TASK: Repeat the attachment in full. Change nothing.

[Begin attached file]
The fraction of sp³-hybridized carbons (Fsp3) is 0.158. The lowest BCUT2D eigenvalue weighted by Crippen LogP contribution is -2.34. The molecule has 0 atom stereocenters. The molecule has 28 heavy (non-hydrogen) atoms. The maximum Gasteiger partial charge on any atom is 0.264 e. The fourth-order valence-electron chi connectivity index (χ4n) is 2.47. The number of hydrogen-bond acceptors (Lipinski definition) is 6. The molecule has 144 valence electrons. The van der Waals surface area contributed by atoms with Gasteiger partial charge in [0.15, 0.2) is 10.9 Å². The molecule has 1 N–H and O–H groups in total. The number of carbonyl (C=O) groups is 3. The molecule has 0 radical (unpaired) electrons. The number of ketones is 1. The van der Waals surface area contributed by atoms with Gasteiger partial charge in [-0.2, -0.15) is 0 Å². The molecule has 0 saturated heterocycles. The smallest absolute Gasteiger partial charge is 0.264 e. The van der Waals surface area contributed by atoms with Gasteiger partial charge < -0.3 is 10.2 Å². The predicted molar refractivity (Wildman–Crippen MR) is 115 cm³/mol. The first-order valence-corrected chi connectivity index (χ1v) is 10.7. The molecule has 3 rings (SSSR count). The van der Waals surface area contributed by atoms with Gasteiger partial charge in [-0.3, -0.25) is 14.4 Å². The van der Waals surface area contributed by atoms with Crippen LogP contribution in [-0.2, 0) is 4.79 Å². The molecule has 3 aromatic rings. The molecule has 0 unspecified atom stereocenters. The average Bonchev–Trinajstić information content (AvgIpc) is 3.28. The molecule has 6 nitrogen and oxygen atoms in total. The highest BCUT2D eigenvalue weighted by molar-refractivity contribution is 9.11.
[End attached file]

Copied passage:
The fraction of sp³-hybridized carbons (Fsp3) is 0.158. The lowest BCUT2D eigenvalue weighted by Crippen LogP contribution is -2.34. The molecule has 0 atom stereocenters. The molecule has 28 heavy (non-hydrogen) atoms. The maximum Gasteiger partial charge on any atom is 0.264 e. The fourth-order valence-electron chi connectivity index (χ4n) is 2.47. The number of hydrogen-bond acceptors (Lipinski definition) is 6. The molecule has 144 valence electrons. The van der Waals surface area contributed by atoms with Gasteiger partial charge in [0.15, 0.2) is 10.9 Å². The molecule has 1 N–H and O–H groups in total. The number of carbonyl (C=O) groups is 3. The molecule has 0 radical (unpaired) electrons. The number of ketones is 1. The van der Waals surface area contributed by atoms with Gasteiger partial charge in [-0.2, -0.15) is 0 Å². The molecule has 0 saturated heterocycles. The smallest absolute Gasteiger partial charge is 0.264 e. The van der Waals surface area contributed by atoms with Gasteiger partial charge < -0.3 is 10.2 Å². The predicted molar refractivity (Wildman–Crippen MR) is 115 cm³/mol. The first-order valence-corrected chi connectivity index (χ1v) is 10.7. The molecule has 3 rings (SSSR count). The van der Waals surface area contributed by atoms with Gasteiger partial charge in [-0.3, -0.25) is 14.4 Å². The van der Waals surface area contributed by atoms with Crippen LogP contribution in [-0.2, 0) is 4.79 Å². The molecule has 3 aromatic rings. The molecule has 0 unspecified atom stereocenters. The average Bonchev–Trinajstić information content (AvgIpc) is 3.28. The molecule has 6 nitrogen and oxygen atoms in total. The highest BCUT2D eigenvalue weighted by molar-refractivity contribution is 9.11.